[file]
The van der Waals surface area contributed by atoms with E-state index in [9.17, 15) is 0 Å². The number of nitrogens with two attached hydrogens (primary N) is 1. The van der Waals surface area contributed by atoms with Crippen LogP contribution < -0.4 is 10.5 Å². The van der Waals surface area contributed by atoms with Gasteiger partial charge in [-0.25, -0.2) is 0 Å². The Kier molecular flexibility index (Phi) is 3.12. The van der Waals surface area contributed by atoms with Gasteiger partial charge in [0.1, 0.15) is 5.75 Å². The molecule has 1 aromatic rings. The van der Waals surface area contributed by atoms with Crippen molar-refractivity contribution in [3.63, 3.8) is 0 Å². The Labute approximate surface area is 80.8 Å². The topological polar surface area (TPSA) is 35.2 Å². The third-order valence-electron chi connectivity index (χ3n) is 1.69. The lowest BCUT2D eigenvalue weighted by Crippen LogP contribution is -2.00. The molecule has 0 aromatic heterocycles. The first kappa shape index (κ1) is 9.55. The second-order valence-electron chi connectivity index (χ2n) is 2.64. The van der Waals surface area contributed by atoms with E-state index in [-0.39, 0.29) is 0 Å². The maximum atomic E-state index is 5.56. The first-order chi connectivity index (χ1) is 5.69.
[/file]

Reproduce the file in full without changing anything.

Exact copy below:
The van der Waals surface area contributed by atoms with E-state index in [9.17, 15) is 0 Å². The number of nitrogens with two attached hydrogens (primary N) is 1. The van der Waals surface area contributed by atoms with Crippen LogP contribution < -0.4 is 10.5 Å². The van der Waals surface area contributed by atoms with Gasteiger partial charge in [-0.25, -0.2) is 0 Å². The Kier molecular flexibility index (Phi) is 3.12. The van der Waals surface area contributed by atoms with Gasteiger partial charge in [0.1, 0.15) is 5.75 Å². The molecule has 1 aromatic rings. The van der Waals surface area contributed by atoms with Crippen molar-refractivity contribution in [3.63, 3.8) is 0 Å². The Labute approximate surface area is 80.8 Å². The topological polar surface area (TPSA) is 35.2 Å². The third-order valence-electron chi connectivity index (χ3n) is 1.69. The lowest BCUT2D eigenvalue weighted by Crippen LogP contribution is -2.00. The molecule has 0 aromatic heterocycles. The first kappa shape index (κ1) is 9.55. The second-order valence-electron chi connectivity index (χ2n) is 2.64. The van der Waals surface area contributed by atoms with E-state index in [-0.39, 0.29) is 0 Å². The maximum atomic E-state index is 5.56. The first-order chi connectivity index (χ1) is 5.69.